Nick Kelly praised for debut feature looking at autism

Former singer Nick Kelly has been receiving warm praise for his debut feature The Drummer And The Keeper, a film partly inspired by his own experiences with autism in his family, writes Esther McCarthy

Dermot Murphy and Jacob McCarthy in The Drummer and the Keeper; below, director Nick Kelly.

AS FORMER frontman with Irish group The Fat Lady Sings, Nick Kelly loved the anticipation of performing in front of a live audience. So he’s been bemused to discover as the curtains go up at screenings of his debut feature film, the nerves start to jangle.

“I’ve now seen three screenings of the movie with audiences and I find each time I literally have palpitations when the lights dim.

“With music, on stage, I never particularly feel nervous. I think what it is, is with music, you’re about to do the thing, but with film you’ve done it, so all you can do is just sit there are fret!”

The worry is unwarranted. Kelly’s movie, The Drummer and the Keeper, opens at cinemas this weekend to good reviews and audience buzz. Shot as part of the Irish Film Board’s Catalyst scheme for first-time feature films, it centres on the unlikely friendship between Gabriel (newcomer Dermot Murphy) a chaotic rock drummer and Christopher (Jacob McCarthy), a straight-talking teenager who lives in an institution.

One may struggle with a recent biopolar diagnosis and the other with Asperger’s Syndrome, but the film, which Kelly also wrote, looks at their relationship in a refreshing and often-amusing way.

For the filmmaker, who had cut his teeth in commercial and then short-film making, he wanted to approach the theme of friendship in his first movie.

“I think a lot of us have a theory about who we are, and then at moments of great crisis we find out we’re somebody completely different,” he tells me.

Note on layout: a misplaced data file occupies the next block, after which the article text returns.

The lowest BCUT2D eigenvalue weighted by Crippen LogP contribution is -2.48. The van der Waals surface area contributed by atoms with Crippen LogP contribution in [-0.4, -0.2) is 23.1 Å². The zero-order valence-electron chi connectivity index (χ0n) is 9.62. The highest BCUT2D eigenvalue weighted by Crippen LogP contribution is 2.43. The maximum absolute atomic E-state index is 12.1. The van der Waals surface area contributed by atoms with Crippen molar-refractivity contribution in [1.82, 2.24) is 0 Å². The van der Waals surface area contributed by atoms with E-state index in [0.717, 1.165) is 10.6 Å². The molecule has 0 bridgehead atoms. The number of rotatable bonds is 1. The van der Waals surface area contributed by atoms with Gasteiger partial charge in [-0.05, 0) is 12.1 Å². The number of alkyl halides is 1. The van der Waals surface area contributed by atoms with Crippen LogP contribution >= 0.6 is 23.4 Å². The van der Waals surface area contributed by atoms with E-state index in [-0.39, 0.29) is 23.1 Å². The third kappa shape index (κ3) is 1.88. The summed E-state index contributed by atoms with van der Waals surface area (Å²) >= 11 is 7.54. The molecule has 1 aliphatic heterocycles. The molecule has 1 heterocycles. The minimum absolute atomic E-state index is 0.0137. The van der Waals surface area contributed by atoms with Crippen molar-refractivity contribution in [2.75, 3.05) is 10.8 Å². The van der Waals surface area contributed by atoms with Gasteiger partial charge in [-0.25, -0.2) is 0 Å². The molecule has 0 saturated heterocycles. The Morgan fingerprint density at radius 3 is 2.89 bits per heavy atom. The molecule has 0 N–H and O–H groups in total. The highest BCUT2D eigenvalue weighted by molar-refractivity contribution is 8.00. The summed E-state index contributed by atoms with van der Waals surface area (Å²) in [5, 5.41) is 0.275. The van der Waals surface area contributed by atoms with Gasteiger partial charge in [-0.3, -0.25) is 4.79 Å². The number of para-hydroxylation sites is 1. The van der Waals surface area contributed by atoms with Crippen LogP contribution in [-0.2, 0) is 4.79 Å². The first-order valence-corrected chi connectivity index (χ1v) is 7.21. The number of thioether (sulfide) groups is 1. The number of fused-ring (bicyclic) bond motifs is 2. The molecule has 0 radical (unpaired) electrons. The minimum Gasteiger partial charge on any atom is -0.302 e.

“All of the relationships we’ve carefully curated for our theory of ourselves and then when the shit hits the fan, those people are completely useless. It’s not their fault they’re useless — they were cast under a misapprehension about who you were.

“And then the weirdest people come out of the woodwork and are helpful. That was my start off, then I think the two world of the two main characters in the film — I suppose dysfunctional rock’n’roll and autism, are both worlds I kind of know from personal experience. They’re incredibly different from each other.”

It’s been reassuring to Kelly that people have identified with the film — in part because his son, Finn, has autism. “My younger son is on the spectrum. I’ve had that experience and then through that, I’ve gone into the world of knowing lots and lots of people on the autism spectrum. People are very very different from each other as well.

“You’ve got whatever the condition is, and how it operates on you personally. And then you’ve got all the other parts of your personality, which is most of you, really.

“It’s a world that I kind of know, and in both cases you’ve got characters who are quite challenged by the rules of society. One of them doesn’t really want to fit in with society at all, and the other one would love to fit in with the rules of society, if he could be confident he knew what they were at any given moment.”